How the far right became pop­u­lar

Flawed ideas about national bor­ders and fake news float­ing around social media must both be checked.

Patri­o­tism is the cause of all wars. There is a cer­tain self­ish­ness that drives people to fight for their per­ceived sense of own­er­ship. There is the idea that this is my coun­try’ and that is not; the idea that this is my kind’ and that is not; the idea that this rep­re­sents me and that does not, whether it is racial, gender-based or what­ever else; the idea that some­thing I believe in is cor­rect’ and what some­one else believes in is not, etc. This is turn­ing out to be a dis­ease of mag­nif­i­cent pro­por­tions, but it is, thank­fully, not yet incur­able.

We cre­ated bor­ders, and we cre­ated nation states, which means it is up to us to return to them the mean­ing they seem to have lost. Our pur­pose in draw­ing bor­ders to seg­re­gate geo­graph­i­cal land­masses and the peo­ples within them was driven by the poten­tial ease of gov­er­nance. There is no doubt that gov­ern­ing a small hamlet is much easier than gov­ern­ing a large met­ro­pol­i­tan area, for exam­ple. But this rea­son­ing is lost on people who have now begun to look at it as a state­ment of own­er­ship. It is true that the people in an area must be ben­e­fit­ted by it in var­i­ous ways, but not such that it takes prece­dence over human­ity; it should not trans­late into a right to treat others badly on any basis what­so­ever. A border must remain an issue of gov­er­nance, not of absolute right. And, fur­ther, it should not be syn­ony­mous with own­er­ship. The earth belongs to every­one.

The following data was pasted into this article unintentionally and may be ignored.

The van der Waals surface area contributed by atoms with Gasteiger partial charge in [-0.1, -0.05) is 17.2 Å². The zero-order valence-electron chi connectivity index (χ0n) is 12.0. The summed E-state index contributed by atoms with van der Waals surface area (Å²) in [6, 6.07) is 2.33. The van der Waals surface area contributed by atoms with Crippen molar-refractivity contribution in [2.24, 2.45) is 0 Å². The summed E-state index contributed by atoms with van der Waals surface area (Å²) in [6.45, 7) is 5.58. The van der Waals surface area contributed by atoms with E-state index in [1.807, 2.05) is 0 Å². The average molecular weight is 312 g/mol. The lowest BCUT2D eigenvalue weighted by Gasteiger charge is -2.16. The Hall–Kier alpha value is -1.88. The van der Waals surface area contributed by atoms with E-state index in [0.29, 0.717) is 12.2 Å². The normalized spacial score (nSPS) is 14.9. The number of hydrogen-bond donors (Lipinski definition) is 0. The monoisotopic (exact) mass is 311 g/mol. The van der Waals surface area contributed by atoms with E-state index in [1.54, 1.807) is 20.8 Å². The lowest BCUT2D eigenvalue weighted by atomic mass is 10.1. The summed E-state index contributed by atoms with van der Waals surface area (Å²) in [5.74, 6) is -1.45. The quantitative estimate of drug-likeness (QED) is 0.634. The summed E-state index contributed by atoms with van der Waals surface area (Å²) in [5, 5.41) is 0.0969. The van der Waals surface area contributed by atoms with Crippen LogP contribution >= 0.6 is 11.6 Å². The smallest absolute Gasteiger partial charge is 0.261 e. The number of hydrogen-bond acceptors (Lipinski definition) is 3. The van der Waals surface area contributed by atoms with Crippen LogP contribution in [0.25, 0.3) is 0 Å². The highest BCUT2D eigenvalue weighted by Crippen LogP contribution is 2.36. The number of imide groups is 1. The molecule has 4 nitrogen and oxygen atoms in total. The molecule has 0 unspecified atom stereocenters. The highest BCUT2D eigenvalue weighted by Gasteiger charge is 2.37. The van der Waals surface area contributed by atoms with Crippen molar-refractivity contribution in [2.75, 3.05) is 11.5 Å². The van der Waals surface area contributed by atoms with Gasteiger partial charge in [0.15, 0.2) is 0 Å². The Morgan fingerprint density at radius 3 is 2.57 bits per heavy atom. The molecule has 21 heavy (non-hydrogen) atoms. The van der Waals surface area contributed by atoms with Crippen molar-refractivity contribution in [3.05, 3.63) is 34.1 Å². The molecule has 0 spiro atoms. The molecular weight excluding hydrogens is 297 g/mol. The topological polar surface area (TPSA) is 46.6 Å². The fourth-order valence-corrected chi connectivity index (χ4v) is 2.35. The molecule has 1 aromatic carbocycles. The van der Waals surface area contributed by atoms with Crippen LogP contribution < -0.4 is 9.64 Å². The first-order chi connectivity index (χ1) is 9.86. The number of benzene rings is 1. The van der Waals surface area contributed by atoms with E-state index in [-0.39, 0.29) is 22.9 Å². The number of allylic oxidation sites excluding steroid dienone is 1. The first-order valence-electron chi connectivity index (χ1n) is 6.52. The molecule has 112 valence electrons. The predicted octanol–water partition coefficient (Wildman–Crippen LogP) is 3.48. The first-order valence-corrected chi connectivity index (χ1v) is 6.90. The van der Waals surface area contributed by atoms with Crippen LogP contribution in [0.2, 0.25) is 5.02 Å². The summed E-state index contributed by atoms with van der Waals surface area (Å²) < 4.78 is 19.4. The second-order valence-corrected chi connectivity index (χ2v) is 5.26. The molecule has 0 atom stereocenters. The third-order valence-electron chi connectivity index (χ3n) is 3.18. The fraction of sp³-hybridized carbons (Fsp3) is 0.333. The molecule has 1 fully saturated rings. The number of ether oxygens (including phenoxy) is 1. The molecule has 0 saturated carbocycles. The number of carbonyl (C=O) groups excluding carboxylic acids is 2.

Ide­al­is­tic as these state­ments may seem, the twist­ing of their def­i­n­i­tions requires that cer­tain things about them be made clear. The world is seeing a surge in extreme right-wing ide­olo­gies, the kind of setup that, over the past couple of decades, has made Russ­ian voices mute. And that, unfor­tu­nately, promises to seep into Amer­ica and Europe and result in the same, pos­si­bly ten years from now. It is hard to point out with cer­tainty when it began, or even when it bub­bled to the sur­face of seri­ous news, but there is no doubt that it is man­i­fest­ing itself in var­i­ous forms around the world. Until recently, Russia’s pres­i­dent, Vladimir Putin, was its poster boy; now, the Amer­i­can pres­i­dent-elect, Donald Trump, has joined him. Soon, the French far-right pres­i­den­tial hope­ful, Marine Le Pen, who agrees with these two men with trou­bling ease on nearly all issues, hopes to com­plete the sordid tri­an­gle. She said as much her­self: There is a world­wide move­ment. A world­wide move­ment which rejects unchecked glob­al­i­sa­tion, destruc­tive ultra-lib­er­al­ism … the elim­i­na­tion of nation states, the dis­ap­pear­ance of bor­ders’.